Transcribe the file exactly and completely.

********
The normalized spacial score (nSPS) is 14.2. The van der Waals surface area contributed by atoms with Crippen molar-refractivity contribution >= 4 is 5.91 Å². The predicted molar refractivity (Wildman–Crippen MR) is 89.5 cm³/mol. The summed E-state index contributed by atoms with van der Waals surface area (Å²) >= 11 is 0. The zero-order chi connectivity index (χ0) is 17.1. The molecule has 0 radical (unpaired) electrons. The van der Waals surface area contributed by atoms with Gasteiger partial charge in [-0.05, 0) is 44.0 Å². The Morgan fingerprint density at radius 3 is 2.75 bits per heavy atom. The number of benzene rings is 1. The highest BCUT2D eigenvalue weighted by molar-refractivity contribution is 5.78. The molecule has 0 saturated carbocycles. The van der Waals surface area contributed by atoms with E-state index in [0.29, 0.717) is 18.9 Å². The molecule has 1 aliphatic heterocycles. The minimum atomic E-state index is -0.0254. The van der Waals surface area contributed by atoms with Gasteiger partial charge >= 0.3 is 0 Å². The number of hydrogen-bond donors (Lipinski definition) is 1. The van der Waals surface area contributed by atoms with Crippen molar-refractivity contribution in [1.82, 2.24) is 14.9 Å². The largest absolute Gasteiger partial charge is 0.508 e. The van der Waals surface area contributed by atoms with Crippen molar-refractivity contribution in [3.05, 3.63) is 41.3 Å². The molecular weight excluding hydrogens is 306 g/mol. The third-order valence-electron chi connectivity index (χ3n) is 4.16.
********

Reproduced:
The normalized spacial score (nSPS) is 14.2. The van der Waals surface area contributed by atoms with Crippen molar-refractivity contribution >= 4 is 5.91 Å². The predicted molar refractivity (Wildman–Crippen MR) is 89.5 cm³/mol. The summed E-state index contributed by atoms with van der Waals surface area (Å²) >= 11 is 0. The zero-order chi connectivity index (χ0) is 17.1. The molecule has 0 radical (unpaired) electrons. The van der Waals surface area contributed by atoms with Gasteiger partial charge in [-0.05, 0) is 44.0 Å². The Morgan fingerprint density at radius 3 is 2.75 bits per heavy atom. The number of benzene rings is 1. The highest BCUT2D eigenvalue weighted by molar-refractivity contribution is 5.78. The molecule has 0 saturated carbocycles. The van der Waals surface area contributed by atoms with E-state index in [0.29, 0.717) is 18.9 Å². The molecule has 1 aliphatic heterocycles. The minimum atomic E-state index is -0.0254. The van der Waals surface area contributed by atoms with Gasteiger partial charge >= 0.3 is 0 Å². The number of hydrogen-bond donors (Lipinski definition) is 1. The van der Waals surface area contributed by atoms with Crippen molar-refractivity contribution in [1.82, 2.24) is 14.9 Å². The largest absolute Gasteiger partial charge is 0.508 e. The van der Waals surface area contributed by atoms with Crippen molar-refractivity contribution in [3.05, 3.63) is 41.3 Å². The molecular weight excluding hydrogens is 306 g/mol. The third-order valence-electron chi connectivity index (χ3n) is 4.16.